Treatment options for SCC that remains after treatment or that comes back later depend on where the tumor is, what the first treatment was, and other factors.
If possible, surgery (such as Mohs surgery or a re-excision) is often recommended to try to remove any remaining cancer. Radiation therapy might be another option, especially if surgery can’t be done for some reason. Radiation usually can’t be repeated in the same area if it was the first treatment, because it’s more likely to cause serious side effects.
If the cancer comes back in nearby lymph nodes or in other parts of the body, systemic treatments such as immunotherapy or chemotherapy drugs might be an option (see below).
Different types of treatments might be used for SCCs that have spread beyond the skin.
Lymph node dissection: Removing regional (nearby) lymph nodes might be recommended for some SCCs that are very large or have grown deeply into the skin, as well as if the lymph nodes feel enlarged and/or hard. The removed lymph nodes are then looked at under a microscope to see if they contain cancer cells. Sometimes, radiation therapy might be recommended after surgery.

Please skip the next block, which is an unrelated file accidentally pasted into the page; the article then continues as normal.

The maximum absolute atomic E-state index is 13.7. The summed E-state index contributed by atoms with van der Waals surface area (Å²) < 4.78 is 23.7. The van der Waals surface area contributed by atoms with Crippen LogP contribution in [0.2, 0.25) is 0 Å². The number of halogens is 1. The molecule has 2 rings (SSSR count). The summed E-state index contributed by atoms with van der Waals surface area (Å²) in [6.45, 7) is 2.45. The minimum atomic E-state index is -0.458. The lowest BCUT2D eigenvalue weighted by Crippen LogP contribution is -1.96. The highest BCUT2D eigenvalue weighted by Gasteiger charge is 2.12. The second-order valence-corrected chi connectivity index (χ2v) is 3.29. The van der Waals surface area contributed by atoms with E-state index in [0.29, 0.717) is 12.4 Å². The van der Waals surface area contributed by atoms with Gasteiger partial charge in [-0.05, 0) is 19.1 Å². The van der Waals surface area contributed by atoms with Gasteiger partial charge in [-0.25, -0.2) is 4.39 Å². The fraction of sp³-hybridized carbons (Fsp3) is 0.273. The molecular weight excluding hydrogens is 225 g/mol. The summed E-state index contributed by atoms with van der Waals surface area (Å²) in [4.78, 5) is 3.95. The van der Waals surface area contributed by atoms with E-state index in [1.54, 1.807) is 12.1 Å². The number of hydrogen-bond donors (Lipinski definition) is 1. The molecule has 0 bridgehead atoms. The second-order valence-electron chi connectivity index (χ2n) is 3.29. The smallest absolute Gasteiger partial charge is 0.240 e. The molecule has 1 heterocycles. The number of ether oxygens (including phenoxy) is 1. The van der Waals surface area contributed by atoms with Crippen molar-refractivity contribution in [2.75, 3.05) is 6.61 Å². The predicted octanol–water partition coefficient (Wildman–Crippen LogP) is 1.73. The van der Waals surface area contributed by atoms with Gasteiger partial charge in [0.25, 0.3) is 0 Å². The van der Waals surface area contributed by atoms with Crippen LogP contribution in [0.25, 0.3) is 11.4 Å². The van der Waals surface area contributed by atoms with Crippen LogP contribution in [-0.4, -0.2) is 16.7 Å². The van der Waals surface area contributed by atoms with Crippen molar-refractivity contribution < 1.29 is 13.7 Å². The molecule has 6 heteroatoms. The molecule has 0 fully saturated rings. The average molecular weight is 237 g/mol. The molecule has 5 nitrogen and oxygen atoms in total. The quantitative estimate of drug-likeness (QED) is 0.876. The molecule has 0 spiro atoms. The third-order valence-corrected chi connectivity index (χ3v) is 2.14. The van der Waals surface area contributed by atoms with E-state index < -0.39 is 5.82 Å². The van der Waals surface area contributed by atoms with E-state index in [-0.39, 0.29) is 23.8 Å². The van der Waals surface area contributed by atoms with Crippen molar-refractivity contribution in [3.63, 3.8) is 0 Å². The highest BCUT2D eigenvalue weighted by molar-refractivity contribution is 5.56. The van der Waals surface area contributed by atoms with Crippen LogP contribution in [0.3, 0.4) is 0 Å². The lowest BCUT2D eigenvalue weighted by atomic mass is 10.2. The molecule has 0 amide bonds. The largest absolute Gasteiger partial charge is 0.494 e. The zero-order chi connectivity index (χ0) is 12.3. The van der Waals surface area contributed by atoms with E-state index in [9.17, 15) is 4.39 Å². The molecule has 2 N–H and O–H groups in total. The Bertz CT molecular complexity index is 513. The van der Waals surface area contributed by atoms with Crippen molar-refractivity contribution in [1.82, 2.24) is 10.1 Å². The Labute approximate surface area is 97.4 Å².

Immunotherapy: For advanced SCCs that can’t be cured with surgery or radiation therapy, one option might be using an immunotherapy drug such as cemiplimab (Libtayo) or pembrolizumab (Keytruda). However, these drugs haven’t been studied in people with weakened immune systems, such as people who take medicines for autoimmune diseases or who have had an organ transplant, so the balance between benefits and risks for these people isn’t clear.
Systemic chemotherapy and/or targeted therapy: Chemotherapy and targeted therapy drugs (EGFR inhibitors) might be other options for people with SCC that has spread to lymph nodes or distant organs. These types of treatment might be combined or used separately.